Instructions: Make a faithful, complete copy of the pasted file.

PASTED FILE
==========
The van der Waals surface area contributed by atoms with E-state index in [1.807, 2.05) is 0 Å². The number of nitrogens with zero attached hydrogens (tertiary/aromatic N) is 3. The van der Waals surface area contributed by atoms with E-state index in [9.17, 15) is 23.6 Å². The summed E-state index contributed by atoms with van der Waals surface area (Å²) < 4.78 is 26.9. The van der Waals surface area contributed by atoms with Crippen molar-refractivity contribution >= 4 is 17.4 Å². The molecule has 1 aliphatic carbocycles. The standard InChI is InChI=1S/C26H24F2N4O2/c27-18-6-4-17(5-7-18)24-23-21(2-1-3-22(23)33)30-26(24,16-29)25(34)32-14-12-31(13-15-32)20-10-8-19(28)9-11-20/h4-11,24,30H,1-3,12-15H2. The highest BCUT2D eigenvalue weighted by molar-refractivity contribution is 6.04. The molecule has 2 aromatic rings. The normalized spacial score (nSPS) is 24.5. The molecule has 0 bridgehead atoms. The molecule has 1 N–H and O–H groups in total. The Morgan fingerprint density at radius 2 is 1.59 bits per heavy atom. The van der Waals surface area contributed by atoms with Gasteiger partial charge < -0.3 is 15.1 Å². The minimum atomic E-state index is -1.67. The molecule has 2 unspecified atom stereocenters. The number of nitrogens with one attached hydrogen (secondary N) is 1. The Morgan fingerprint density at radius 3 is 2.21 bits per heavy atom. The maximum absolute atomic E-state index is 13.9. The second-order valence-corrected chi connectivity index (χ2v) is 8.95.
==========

The van der Waals surface area contributed by atoms with E-state index in [1.807, 2.05) is 0 Å². The number of nitrogens with zero attached hydrogens (tertiary/aromatic N) is 3. The van der Waals surface area contributed by atoms with E-state index in [9.17, 15) is 23.6 Å². The summed E-state index contributed by atoms with van der Waals surface area (Å²) < 4.78 is 26.9. The van der Waals surface area contributed by atoms with Crippen molar-refractivity contribution >= 4 is 17.4 Å². The molecule has 1 aliphatic carbocycles. The standard InChI is InChI=1S/C26H24F2N4O2/c27-18-6-4-17(5-7-18)24-23-21(2-1-3-22(23)33)30-26(24,16-29)25(34)32-14-12-31(13-15-32)20-10-8-19(28)9-11-20/h4-11,24,30H,1-3,12-15H2. The highest BCUT2D eigenvalue weighted by molar-refractivity contribution is 6.04. The molecule has 2 aromatic rings. The normalized spacial score (nSPS) is 24.5. The molecule has 0 bridgehead atoms. The molecule has 1 N–H and O–H groups in total. The Morgan fingerprint density at radius 2 is 1.59 bits per heavy atom. The van der Waals surface area contributed by atoms with Gasteiger partial charge < -0.3 is 15.1 Å². The minimum atomic E-state index is -1.67. The molecule has 2 unspecified atom stereocenters. The number of nitrogens with one attached hydrogen (secondary N) is 1. The Morgan fingerprint density at radius 3 is 2.21 bits per heavy atom. The maximum absolute atomic E-state index is 13.9. The second-order valence-corrected chi connectivity index (χ2v) is 8.95.